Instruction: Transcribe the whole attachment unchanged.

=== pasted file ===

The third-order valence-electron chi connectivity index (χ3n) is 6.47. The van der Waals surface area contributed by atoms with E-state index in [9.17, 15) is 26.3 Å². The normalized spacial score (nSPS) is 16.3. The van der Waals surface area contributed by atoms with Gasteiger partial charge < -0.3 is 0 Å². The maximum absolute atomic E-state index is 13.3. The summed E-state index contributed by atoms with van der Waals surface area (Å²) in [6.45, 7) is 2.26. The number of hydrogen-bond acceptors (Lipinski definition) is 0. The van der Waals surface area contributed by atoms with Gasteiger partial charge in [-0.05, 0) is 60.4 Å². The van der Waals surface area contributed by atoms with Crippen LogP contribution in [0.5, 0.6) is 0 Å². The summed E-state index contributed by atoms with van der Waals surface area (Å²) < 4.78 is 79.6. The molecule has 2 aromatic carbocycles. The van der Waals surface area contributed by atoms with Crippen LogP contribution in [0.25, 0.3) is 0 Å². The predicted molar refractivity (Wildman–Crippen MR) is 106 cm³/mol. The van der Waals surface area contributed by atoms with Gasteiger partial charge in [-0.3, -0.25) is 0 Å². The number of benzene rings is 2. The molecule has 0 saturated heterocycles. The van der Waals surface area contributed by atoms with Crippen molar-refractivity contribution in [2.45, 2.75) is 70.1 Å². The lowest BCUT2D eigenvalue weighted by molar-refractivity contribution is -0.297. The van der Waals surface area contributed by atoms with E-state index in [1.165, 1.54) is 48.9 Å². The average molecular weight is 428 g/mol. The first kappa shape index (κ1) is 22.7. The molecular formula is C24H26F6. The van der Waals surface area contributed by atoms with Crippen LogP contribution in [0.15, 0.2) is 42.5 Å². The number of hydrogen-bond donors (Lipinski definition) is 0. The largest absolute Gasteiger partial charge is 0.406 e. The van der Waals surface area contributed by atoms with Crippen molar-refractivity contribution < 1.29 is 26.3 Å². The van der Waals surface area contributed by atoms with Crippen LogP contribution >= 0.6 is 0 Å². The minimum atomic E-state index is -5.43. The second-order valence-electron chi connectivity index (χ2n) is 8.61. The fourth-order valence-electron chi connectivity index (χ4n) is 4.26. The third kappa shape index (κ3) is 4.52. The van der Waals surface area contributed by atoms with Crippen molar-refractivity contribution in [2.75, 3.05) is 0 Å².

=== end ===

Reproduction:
The third-order valence-electron chi connectivity index (χ3n) is 6.47. The van der Waals surface area contributed by atoms with E-state index in [9.17, 15) is 26.3 Å². The normalized spacial score (nSPS) is 16.3. The van der Waals surface area contributed by atoms with Gasteiger partial charge < -0.3 is 0 Å². The maximum absolute atomic E-state index is 13.3. The summed E-state index contributed by atoms with van der Waals surface area (Å²) in [6.45, 7) is 2.26. The number of hydrogen-bond acceptors (Lipinski definition) is 0. The van der Waals surface area contributed by atoms with Gasteiger partial charge in [-0.05, 0) is 60.4 Å². The van der Waals surface area contributed by atoms with Crippen LogP contribution in [0.5, 0.6) is 0 Å². The summed E-state index contributed by atoms with van der Waals surface area (Å²) < 4.78 is 79.6. The molecule has 2 aromatic carbocycles. The van der Waals surface area contributed by atoms with Crippen LogP contribution in [0.25, 0.3) is 0 Å². The predicted molar refractivity (Wildman–Crippen MR) is 106 cm³/mol. The van der Waals surface area contributed by atoms with Gasteiger partial charge in [-0.3, -0.25) is 0 Å². The number of benzene rings is 2. The molecule has 0 saturated heterocycles. The van der Waals surface area contributed by atoms with Crippen molar-refractivity contribution in [2.45, 2.75) is 70.1 Å². The lowest BCUT2D eigenvalue weighted by molar-refractivity contribution is -0.297. The van der Waals surface area contributed by atoms with E-state index in [1.165, 1.54) is 48.9 Å². The average molecular weight is 428 g/mol. The first kappa shape index (κ1) is 22.7. The molecular formula is C24H26F6. The van der Waals surface area contributed by atoms with Crippen LogP contribution in [0.15, 0.2) is 42.5 Å². The number of hydrogen-bond donors (Lipinski definition) is 0. The largest absolute Gasteiger partial charge is 0.406 e. The van der Waals surface area contributed by atoms with Crippen molar-refractivity contribution < 1.29 is 26.3 Å². The van der Waals surface area contributed by atoms with Crippen LogP contribution >= 0.6 is 0 Å². The minimum atomic E-state index is -5.43. The second-order valence-electron chi connectivity index (χ2n) is 8.61. The fourth-order valence-electron chi connectivity index (χ4n) is 4.26. The third kappa shape index (κ3) is 4.52. The van der Waals surface area contributed by atoms with Crippen molar-refractivity contribution in [2.75, 3.05) is 0 Å².